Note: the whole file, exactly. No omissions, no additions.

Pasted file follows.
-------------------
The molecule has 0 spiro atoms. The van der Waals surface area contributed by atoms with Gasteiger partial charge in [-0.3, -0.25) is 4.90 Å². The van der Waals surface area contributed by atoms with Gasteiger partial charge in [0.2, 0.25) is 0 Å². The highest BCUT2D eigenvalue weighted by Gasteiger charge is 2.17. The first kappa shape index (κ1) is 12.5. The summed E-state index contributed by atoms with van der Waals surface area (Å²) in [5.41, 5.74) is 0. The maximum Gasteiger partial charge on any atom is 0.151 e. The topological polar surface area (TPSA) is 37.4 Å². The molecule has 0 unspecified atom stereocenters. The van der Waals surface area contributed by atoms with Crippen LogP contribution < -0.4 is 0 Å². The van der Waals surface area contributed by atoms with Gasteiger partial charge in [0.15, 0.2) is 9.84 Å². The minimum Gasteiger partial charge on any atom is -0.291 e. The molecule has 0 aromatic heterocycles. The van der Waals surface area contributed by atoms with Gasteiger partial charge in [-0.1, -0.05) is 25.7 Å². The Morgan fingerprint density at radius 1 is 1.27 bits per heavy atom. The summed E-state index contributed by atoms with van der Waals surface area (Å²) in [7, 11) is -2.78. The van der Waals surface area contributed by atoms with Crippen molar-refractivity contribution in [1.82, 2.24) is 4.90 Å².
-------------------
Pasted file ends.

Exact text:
The molecule has 0 spiro atoms. The van der Waals surface area contributed by atoms with Gasteiger partial charge in [-0.3, -0.25) is 4.90 Å². The van der Waals surface area contributed by atoms with Gasteiger partial charge in [0.2, 0.25) is 0 Å². The highest BCUT2D eigenvalue weighted by Gasteiger charge is 2.17. The first kappa shape index (κ1) is 12.5. The summed E-state index contributed by atoms with van der Waals surface area (Å²) in [5.41, 5.74) is 0. The maximum Gasteiger partial charge on any atom is 0.151 e. The topological polar surface area (TPSA) is 37.4 Å². The molecule has 0 unspecified atom stereocenters. The van der Waals surface area contributed by atoms with Crippen LogP contribution < -0.4 is 0 Å². The van der Waals surface area contributed by atoms with Gasteiger partial charge in [0.15, 0.2) is 9.84 Å². The minimum Gasteiger partial charge on any atom is -0.291 e. The molecule has 0 aromatic heterocycles. The van der Waals surface area contributed by atoms with Gasteiger partial charge in [-0.1, -0.05) is 25.7 Å². The Morgan fingerprint density at radius 1 is 1.27 bits per heavy atom. The summed E-state index contributed by atoms with van der Waals surface area (Å²) in [7, 11) is -2.78. The van der Waals surface area contributed by atoms with Crippen molar-refractivity contribution in [1.82, 2.24) is 4.90 Å².